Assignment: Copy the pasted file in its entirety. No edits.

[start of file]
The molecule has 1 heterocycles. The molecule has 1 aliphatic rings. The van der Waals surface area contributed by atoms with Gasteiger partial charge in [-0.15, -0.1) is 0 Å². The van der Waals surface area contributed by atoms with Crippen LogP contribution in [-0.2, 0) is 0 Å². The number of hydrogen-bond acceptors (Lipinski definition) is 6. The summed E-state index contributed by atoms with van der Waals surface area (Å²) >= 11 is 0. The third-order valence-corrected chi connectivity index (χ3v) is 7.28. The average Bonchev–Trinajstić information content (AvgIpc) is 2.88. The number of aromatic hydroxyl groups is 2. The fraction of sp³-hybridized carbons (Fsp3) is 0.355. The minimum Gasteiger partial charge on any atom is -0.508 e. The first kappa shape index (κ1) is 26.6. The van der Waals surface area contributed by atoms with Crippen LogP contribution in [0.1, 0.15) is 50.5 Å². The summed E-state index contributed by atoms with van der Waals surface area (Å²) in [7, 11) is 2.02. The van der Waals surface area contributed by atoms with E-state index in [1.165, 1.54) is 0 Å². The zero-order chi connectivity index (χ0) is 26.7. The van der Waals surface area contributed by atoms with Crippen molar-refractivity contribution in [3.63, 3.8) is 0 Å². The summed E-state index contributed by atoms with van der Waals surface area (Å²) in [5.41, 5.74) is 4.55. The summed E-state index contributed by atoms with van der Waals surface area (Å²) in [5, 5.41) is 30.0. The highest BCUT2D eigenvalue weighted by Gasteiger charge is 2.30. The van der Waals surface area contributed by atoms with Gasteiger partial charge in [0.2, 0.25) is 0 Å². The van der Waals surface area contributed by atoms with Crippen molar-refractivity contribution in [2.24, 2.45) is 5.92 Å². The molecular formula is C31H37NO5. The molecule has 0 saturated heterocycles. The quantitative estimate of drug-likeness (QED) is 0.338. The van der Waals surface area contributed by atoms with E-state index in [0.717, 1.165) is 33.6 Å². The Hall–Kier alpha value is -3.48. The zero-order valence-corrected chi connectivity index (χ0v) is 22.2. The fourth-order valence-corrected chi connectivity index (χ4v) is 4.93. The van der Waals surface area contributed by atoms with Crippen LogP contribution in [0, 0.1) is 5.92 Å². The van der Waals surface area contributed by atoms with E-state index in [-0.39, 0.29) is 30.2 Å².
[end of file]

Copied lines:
The molecule has 1 heterocycles. The molecule has 1 aliphatic rings. The van der Waals surface area contributed by atoms with Gasteiger partial charge in [-0.15, -0.1) is 0 Å². The van der Waals surface area contributed by atoms with Crippen LogP contribution in [-0.2, 0) is 0 Å². The number of hydrogen-bond acceptors (Lipinski definition) is 6. The summed E-state index contributed by atoms with van der Waals surface area (Å²) >= 11 is 0. The third-order valence-corrected chi connectivity index (χ3v) is 7.28. The average Bonchev–Trinajstić information content (AvgIpc) is 2.88. The number of aromatic hydroxyl groups is 2. The fraction of sp³-hybridized carbons (Fsp3) is 0.355. The minimum Gasteiger partial charge on any atom is -0.508 e. The first kappa shape index (κ1) is 26.6. The van der Waals surface area contributed by atoms with Crippen LogP contribution in [0.1, 0.15) is 50.5 Å². The summed E-state index contributed by atoms with van der Waals surface area (Å²) in [7, 11) is 2.02. The van der Waals surface area contributed by atoms with E-state index in [1.165, 1.54) is 0 Å². The zero-order chi connectivity index (χ0) is 26.7. The van der Waals surface area contributed by atoms with Crippen molar-refractivity contribution in [3.63, 3.8) is 0 Å². The summed E-state index contributed by atoms with van der Waals surface area (Å²) in [5.41, 5.74) is 4.55. The summed E-state index contributed by atoms with van der Waals surface area (Å²) in [5, 5.41) is 30.0. The highest BCUT2D eigenvalue weighted by Gasteiger charge is 2.30. The van der Waals surface area contributed by atoms with Gasteiger partial charge in [0.2, 0.25) is 0 Å². The van der Waals surface area contributed by atoms with Crippen molar-refractivity contribution in [2.24, 2.45) is 5.92 Å². The molecular formula is C31H37NO5. The molecule has 0 saturated heterocycles. The quantitative estimate of drug-likeness (QED) is 0.338. The van der Waals surface area contributed by atoms with E-state index in [0.717, 1.165) is 33.6 Å². The Hall–Kier alpha value is -3.48. The zero-order valence-corrected chi connectivity index (χ0v) is 22.2. The fourth-order valence-corrected chi connectivity index (χ4v) is 4.93. The van der Waals surface area contributed by atoms with Crippen LogP contribution in [0, 0.1) is 5.92 Å². The van der Waals surface area contributed by atoms with E-state index in [-0.39, 0.29) is 30.2 Å².